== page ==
Tuesday, January 24, 2006

A Classic for Our Time: Viola Enluarada

A dear friend gave me an extraordinary album of Brazilian musicians, Bossa Entre Amigos, that features Bossa Nova artists Roberto Menescal, Wanda Sa, Marcos Valle, and other guests in a live concert in 2002, which tells us that 2002 was a very good year. What I didn't expect was to encounter a life-changing idea and become deeply engrossed in the beauty and depth of the text and music of a song "Viola enluarada" composed by Marcos Valle and his brother Paulo Sérgio Valle.

My friend tells me that in Brazil viola refers to the acoustic guitar. Violas are used for serenades, to accompany songs at parties, and other musical occasions. It is part of the soul of Brazil and contributes in unique ways to the musical culture. Viola enluarada was composed in the 60s in the context of Bossa Nova but transcends the genre to become a classic statement of the human spirit. Enluarada has no real English equivalent but means "moonlightened."

Bathed in moonlight we can see the world differently, intuiting that the challenges of life are not as sharply etched as we might think. Love, music, liberty, life and death embrace us in the breath of a single moment. Listening to this recording brings a rebirth and renaissance as we realize that no matter what we face, the freedom of the human spirit triumphs over all the claims of power and destruction. This has been the experience of the Brazilians, and the rise of Capoeira (martial art, dance, and music) as a response to slavery and brutality, attests to the resiliency of a people who have suffered much adversity and yet remain full of hope, as well as being among the most innately musical beings of our species.

My friend very kindly provided a literal translation of the Portuguese. The texture and resonance of the words are inseparable from the music, and Marcos Valle's phrasing will astonish you with its subtlety and sensitive stretching of time that lives in counterpoint to a simple but eloquent harmonic commentary.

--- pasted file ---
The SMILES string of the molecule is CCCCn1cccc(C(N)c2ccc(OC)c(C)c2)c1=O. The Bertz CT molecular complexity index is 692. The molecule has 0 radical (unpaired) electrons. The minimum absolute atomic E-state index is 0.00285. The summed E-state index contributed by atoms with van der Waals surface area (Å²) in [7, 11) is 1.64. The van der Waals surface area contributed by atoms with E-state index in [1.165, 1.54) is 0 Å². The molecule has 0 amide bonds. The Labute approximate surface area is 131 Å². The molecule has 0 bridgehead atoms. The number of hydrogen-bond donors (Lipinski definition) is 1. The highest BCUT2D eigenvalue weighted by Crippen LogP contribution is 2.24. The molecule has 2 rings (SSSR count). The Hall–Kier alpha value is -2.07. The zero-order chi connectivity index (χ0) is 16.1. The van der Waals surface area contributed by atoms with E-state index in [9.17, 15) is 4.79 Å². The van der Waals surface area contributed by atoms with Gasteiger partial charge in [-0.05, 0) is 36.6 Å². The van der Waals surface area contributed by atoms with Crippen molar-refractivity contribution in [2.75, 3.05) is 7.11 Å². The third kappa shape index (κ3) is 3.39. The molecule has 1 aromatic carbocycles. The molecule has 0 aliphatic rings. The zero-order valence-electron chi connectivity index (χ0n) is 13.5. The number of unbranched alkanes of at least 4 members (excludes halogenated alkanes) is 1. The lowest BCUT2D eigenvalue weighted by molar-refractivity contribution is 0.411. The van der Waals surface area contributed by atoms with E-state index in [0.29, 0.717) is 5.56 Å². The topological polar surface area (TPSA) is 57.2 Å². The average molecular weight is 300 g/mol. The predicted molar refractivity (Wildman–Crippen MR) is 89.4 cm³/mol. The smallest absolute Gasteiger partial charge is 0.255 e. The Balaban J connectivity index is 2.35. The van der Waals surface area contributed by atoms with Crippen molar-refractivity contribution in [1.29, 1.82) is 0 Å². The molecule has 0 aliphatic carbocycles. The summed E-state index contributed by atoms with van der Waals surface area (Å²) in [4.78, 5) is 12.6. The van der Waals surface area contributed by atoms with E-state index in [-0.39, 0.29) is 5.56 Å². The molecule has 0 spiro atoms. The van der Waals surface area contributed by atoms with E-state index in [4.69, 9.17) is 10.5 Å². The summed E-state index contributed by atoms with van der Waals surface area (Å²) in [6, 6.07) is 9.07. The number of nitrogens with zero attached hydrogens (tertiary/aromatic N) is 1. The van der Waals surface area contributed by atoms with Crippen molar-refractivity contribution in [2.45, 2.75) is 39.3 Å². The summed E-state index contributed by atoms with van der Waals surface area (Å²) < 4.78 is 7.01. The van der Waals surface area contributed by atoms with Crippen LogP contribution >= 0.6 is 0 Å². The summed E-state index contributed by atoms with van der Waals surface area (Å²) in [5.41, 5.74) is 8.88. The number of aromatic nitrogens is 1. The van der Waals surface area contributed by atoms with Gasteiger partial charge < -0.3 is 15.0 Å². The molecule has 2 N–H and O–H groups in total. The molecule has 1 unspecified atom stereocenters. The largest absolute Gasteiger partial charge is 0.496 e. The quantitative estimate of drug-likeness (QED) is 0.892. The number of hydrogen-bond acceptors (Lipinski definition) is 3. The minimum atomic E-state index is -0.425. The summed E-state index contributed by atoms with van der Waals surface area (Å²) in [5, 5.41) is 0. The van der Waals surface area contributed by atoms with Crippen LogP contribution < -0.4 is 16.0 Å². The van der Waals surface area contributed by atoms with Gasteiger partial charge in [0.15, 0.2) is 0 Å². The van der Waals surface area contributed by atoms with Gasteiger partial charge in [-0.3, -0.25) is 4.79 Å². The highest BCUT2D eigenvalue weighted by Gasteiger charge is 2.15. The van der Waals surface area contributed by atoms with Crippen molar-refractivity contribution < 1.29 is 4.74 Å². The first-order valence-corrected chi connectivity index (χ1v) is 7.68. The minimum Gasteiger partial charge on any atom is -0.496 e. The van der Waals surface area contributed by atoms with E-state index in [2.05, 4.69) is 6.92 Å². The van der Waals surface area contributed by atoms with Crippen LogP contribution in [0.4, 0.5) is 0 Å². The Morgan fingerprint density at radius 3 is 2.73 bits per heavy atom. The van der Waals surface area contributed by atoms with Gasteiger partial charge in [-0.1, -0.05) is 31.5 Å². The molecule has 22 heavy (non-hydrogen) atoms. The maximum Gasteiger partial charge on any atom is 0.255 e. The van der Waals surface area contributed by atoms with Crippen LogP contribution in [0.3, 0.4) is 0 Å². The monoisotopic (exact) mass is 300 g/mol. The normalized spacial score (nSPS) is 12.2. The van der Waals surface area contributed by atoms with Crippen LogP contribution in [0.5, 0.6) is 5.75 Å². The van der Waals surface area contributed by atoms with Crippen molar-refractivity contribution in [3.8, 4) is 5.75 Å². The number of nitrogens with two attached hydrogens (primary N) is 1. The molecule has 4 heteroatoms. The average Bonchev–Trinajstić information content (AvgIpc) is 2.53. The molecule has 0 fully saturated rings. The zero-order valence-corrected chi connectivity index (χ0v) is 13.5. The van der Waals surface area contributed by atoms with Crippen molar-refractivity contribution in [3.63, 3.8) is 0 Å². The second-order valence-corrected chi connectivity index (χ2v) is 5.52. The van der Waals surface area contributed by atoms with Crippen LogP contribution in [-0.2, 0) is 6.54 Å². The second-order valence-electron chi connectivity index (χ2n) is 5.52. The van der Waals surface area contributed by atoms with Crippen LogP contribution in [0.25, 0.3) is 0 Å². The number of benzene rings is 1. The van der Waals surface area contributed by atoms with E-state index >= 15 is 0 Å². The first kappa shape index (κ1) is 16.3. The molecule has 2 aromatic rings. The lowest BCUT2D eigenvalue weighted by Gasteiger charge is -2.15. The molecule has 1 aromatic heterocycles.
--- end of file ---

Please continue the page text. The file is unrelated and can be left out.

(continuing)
Na mão que toca o violão
In the hand that plays the guitar
Se for preciso faz a guerra
if needed [(it) notes the war
Mata o mundo, fere a terra
kills the world, hurts the earth
Na voz que canta uma canção
In the voice that sings a song,
Se for preciso canta o hino
if needed, (it) sings the anthem,
Louva à morte
praises death
No sertão é como espada
in the countryside, it's like a sword,
Viola e noite enluarada
moonlight viola, moonlight night
Esperança de vingança
hope of revenge.
No mesmo pé que dança o samba
In the same foot that dances the samba
Se preciso vai à luta
if needed, (it) goes to fight
Quem tem de noite a companheira
(the one) who lies, at night, his companion (fem.)
Sabe que a paz é passageira
knows that peace is transitory
Prá defendê-la se levanta
To defend her (peace/companion)
E grita: Eu vou!
(it) stands up and shouts: I go (I will)
Mão, violão, canção, espada
Hand, Guitar, Song, Sword
E viola enluarada
and Moonlight Viola
Pelo campo, e cidade
through the country-side and the city
Porta bandeira, capoeira
Porta bandeira, capoeira
Desfilando vão cantando
in the parade (refers to carnival) they sing
Liberdade, liberdade...
Freedom, Freedom

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